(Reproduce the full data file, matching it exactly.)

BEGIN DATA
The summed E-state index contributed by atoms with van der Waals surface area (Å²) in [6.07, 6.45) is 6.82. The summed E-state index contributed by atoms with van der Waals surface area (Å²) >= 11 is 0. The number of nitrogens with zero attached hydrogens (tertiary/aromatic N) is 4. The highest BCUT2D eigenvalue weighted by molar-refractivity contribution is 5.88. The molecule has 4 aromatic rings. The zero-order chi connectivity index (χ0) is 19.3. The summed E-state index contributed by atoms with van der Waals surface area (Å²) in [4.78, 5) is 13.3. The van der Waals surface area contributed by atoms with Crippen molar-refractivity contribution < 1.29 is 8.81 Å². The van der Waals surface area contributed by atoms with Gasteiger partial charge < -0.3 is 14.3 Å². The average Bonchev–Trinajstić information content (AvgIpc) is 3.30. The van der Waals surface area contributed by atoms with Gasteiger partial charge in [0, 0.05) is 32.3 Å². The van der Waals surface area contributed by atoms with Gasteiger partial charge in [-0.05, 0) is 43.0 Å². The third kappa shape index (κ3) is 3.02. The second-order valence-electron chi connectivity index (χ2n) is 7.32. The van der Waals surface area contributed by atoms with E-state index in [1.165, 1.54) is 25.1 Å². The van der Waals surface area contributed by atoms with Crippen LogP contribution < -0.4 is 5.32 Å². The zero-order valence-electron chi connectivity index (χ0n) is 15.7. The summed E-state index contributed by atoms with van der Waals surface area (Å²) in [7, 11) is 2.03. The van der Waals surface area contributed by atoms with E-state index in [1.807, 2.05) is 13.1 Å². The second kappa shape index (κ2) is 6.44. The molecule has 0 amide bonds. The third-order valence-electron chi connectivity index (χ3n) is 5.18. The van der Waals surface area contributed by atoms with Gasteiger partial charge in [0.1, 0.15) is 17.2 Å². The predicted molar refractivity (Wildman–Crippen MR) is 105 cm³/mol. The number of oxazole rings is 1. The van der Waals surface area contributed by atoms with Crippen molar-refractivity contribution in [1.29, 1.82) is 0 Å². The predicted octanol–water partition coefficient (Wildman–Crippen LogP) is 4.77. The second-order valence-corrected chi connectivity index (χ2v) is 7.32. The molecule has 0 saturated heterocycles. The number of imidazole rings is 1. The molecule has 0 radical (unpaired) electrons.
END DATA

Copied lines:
The summed E-state index contributed by atoms with van der Waals surface area (Å²) in [6.07, 6.45) is 6.82. The summed E-state index contributed by atoms with van der Waals surface area (Å²) >= 11 is 0. The number of nitrogens with zero attached hydrogens (tertiary/aromatic N) is 4. The highest BCUT2D eigenvalue weighted by molar-refractivity contribution is 5.88. The molecule has 4 aromatic rings. The zero-order chi connectivity index (χ0) is 19.3. The summed E-state index contributed by atoms with van der Waals surface area (Å²) in [4.78, 5) is 13.3. The van der Waals surface area contributed by atoms with Crippen molar-refractivity contribution < 1.29 is 8.81 Å². The van der Waals surface area contributed by atoms with Gasteiger partial charge < -0.3 is 14.3 Å². The average Bonchev–Trinajstić information content (AvgIpc) is 3.30. The van der Waals surface area contributed by atoms with Gasteiger partial charge in [0, 0.05) is 32.3 Å². The van der Waals surface area contributed by atoms with Gasteiger partial charge in [-0.05, 0) is 43.0 Å². The third kappa shape index (κ3) is 3.02. The second-order valence-electron chi connectivity index (χ2n) is 7.32. The van der Waals surface area contributed by atoms with E-state index in [1.165, 1.54) is 25.1 Å². The van der Waals surface area contributed by atoms with Crippen LogP contribution < -0.4 is 5.32 Å². The zero-order valence-electron chi connectivity index (χ0n) is 15.7. The summed E-state index contributed by atoms with van der Waals surface area (Å²) in [7, 11) is 2.03. The van der Waals surface area contributed by atoms with E-state index in [1.807, 2.05) is 13.1 Å². The second kappa shape index (κ2) is 6.44. The molecule has 0 amide bonds. The third-order valence-electron chi connectivity index (χ3n) is 5.18. The van der Waals surface area contributed by atoms with Gasteiger partial charge in [0.1, 0.15) is 17.2 Å². The predicted molar refractivity (Wildman–Crippen MR) is 105 cm³/mol. The number of oxazole rings is 1. The van der Waals surface area contributed by atoms with Crippen molar-refractivity contribution in [1.29, 1.82) is 0 Å². The predicted octanol–water partition coefficient (Wildman–Crippen LogP) is 4.77. The second-order valence-corrected chi connectivity index (χ2v) is 7.32. The molecule has 0 saturated heterocycles. The number of imidazole rings is 1. The molecule has 0 radical (unpaired) electrons.